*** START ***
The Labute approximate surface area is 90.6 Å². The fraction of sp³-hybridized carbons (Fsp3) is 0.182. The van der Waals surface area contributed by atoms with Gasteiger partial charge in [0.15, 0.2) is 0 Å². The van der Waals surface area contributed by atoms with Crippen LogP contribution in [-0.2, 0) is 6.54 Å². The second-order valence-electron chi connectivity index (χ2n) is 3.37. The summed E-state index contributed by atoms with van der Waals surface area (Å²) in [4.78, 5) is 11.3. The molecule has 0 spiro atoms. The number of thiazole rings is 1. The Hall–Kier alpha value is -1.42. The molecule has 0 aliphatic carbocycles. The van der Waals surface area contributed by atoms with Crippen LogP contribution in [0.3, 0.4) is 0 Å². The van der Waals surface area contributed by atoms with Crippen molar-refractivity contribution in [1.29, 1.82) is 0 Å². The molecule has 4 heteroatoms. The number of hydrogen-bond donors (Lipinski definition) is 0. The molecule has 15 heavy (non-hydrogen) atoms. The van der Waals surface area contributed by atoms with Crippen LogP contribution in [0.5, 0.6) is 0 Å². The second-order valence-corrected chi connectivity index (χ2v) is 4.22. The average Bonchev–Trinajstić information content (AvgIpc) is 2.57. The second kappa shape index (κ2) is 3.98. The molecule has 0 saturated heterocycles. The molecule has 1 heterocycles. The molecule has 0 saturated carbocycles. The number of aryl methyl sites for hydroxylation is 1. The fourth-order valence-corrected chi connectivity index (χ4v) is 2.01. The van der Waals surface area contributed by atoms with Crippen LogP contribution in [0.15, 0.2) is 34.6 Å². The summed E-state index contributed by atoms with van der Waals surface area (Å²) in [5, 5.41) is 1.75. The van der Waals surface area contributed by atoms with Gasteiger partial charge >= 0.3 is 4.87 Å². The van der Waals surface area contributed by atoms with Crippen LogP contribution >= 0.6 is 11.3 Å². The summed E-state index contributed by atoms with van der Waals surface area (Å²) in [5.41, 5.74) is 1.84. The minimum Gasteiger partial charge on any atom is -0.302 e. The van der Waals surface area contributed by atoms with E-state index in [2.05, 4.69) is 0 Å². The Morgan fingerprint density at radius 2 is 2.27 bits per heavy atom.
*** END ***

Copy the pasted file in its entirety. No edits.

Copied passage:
The Labute approximate surface area is 90.6 Å². The fraction of sp³-hybridized carbons (Fsp3) is 0.182. The van der Waals surface area contributed by atoms with Gasteiger partial charge in [0.15, 0.2) is 0 Å². The van der Waals surface area contributed by atoms with Crippen LogP contribution in [-0.2, 0) is 6.54 Å². The second-order valence-electron chi connectivity index (χ2n) is 3.37. The summed E-state index contributed by atoms with van der Waals surface area (Å²) in [4.78, 5) is 11.3. The molecule has 0 spiro atoms. The number of thiazole rings is 1. The Hall–Kier alpha value is -1.42. The molecule has 0 aliphatic carbocycles. The van der Waals surface area contributed by atoms with Crippen LogP contribution in [0.3, 0.4) is 0 Å². The van der Waals surface area contributed by atoms with Crippen molar-refractivity contribution in [1.29, 1.82) is 0 Å². The molecule has 4 heteroatoms. The number of hydrogen-bond donors (Lipinski definition) is 0. The molecule has 15 heavy (non-hydrogen) atoms. The van der Waals surface area contributed by atoms with Crippen LogP contribution in [0.5, 0.6) is 0 Å². The second-order valence-corrected chi connectivity index (χ2v) is 4.22. The average Bonchev–Trinajstić information content (AvgIpc) is 2.57. The second kappa shape index (κ2) is 3.98. The molecule has 0 saturated heterocycles. The molecule has 1 heterocycles. The molecule has 0 saturated carbocycles. The number of aryl methyl sites for hydroxylation is 1. The fourth-order valence-corrected chi connectivity index (χ4v) is 2.01. The van der Waals surface area contributed by atoms with Crippen LogP contribution in [0.15, 0.2) is 34.6 Å². The summed E-state index contributed by atoms with van der Waals surface area (Å²) in [5, 5.41) is 1.75. The van der Waals surface area contributed by atoms with Gasteiger partial charge >= 0.3 is 4.87 Å². The van der Waals surface area contributed by atoms with Crippen LogP contribution >= 0.6 is 11.3 Å². The summed E-state index contributed by atoms with van der Waals surface area (Å²) in [5.41, 5.74) is 1.84. The minimum Gasteiger partial charge on any atom is -0.302 e. The van der Waals surface area contributed by atoms with E-state index in [2.05, 4.69) is 0 Å². The Morgan fingerprint density at radius 2 is 2.27 bits per heavy atom.